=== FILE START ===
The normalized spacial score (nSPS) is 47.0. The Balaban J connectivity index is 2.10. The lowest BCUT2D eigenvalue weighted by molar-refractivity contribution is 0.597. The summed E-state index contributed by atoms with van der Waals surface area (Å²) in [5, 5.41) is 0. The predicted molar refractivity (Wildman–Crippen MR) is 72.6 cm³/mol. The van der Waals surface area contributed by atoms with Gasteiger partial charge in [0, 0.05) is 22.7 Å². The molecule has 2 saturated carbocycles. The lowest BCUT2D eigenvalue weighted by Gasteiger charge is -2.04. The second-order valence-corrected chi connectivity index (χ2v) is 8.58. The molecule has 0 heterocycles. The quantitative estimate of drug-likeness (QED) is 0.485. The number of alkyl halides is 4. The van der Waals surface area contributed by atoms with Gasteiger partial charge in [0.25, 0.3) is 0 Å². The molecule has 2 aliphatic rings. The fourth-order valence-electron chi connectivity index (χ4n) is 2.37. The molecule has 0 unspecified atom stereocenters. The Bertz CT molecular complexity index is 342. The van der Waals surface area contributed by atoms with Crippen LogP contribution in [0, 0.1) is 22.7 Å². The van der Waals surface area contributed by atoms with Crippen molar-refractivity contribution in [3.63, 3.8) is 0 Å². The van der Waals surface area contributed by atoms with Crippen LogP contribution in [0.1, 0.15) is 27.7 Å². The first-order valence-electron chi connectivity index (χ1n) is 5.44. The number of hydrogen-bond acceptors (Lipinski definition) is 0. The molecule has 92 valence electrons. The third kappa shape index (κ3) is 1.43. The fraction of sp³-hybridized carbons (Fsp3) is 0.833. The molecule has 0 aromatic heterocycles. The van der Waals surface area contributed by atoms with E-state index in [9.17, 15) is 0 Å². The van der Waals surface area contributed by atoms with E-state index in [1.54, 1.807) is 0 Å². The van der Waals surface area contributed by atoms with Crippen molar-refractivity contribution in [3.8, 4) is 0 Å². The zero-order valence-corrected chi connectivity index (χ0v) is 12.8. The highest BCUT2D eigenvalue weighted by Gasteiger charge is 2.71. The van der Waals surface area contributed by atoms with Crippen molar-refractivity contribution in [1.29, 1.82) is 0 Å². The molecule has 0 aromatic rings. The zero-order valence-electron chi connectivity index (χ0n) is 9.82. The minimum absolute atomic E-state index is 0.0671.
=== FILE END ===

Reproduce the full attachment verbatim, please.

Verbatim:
The normalized spacial score (nSPS) is 47.0. The Balaban J connectivity index is 2.10. The lowest BCUT2D eigenvalue weighted by molar-refractivity contribution is 0.597. The summed E-state index contributed by atoms with van der Waals surface area (Å²) in [5, 5.41) is 0. The predicted molar refractivity (Wildman–Crippen MR) is 72.6 cm³/mol. The van der Waals surface area contributed by atoms with Gasteiger partial charge in [0, 0.05) is 22.7 Å². The molecule has 2 saturated carbocycles. The lowest BCUT2D eigenvalue weighted by Gasteiger charge is -2.04. The second-order valence-corrected chi connectivity index (χ2v) is 8.58. The molecule has 0 heterocycles. The quantitative estimate of drug-likeness (QED) is 0.485. The number of alkyl halides is 4. The van der Waals surface area contributed by atoms with Gasteiger partial charge in [0.25, 0.3) is 0 Å². The molecule has 2 aliphatic rings. The fourth-order valence-electron chi connectivity index (χ4n) is 2.37. The molecule has 0 unspecified atom stereocenters. The Bertz CT molecular complexity index is 342. The van der Waals surface area contributed by atoms with Crippen LogP contribution in [0, 0.1) is 22.7 Å². The van der Waals surface area contributed by atoms with Crippen molar-refractivity contribution in [3.63, 3.8) is 0 Å². The van der Waals surface area contributed by atoms with Crippen LogP contribution in [0.1, 0.15) is 27.7 Å². The first-order valence-electron chi connectivity index (χ1n) is 5.44. The number of hydrogen-bond acceptors (Lipinski definition) is 0. The molecule has 92 valence electrons. The third kappa shape index (κ3) is 1.43. The fraction of sp³-hybridized carbons (Fsp3) is 0.833. The molecule has 0 aromatic heterocycles. The van der Waals surface area contributed by atoms with E-state index in [9.17, 15) is 0 Å². The van der Waals surface area contributed by atoms with E-state index in [1.54, 1.807) is 0 Å². The van der Waals surface area contributed by atoms with Crippen molar-refractivity contribution in [3.8, 4) is 0 Å². The zero-order valence-corrected chi connectivity index (χ0v) is 12.8. The highest BCUT2D eigenvalue weighted by Gasteiger charge is 2.71. The van der Waals surface area contributed by atoms with Crippen molar-refractivity contribution in [1.29, 1.82) is 0 Å². The molecule has 0 aromatic rings. The zero-order valence-electron chi connectivity index (χ0n) is 9.82. The minimum absolute atomic E-state index is 0.0671.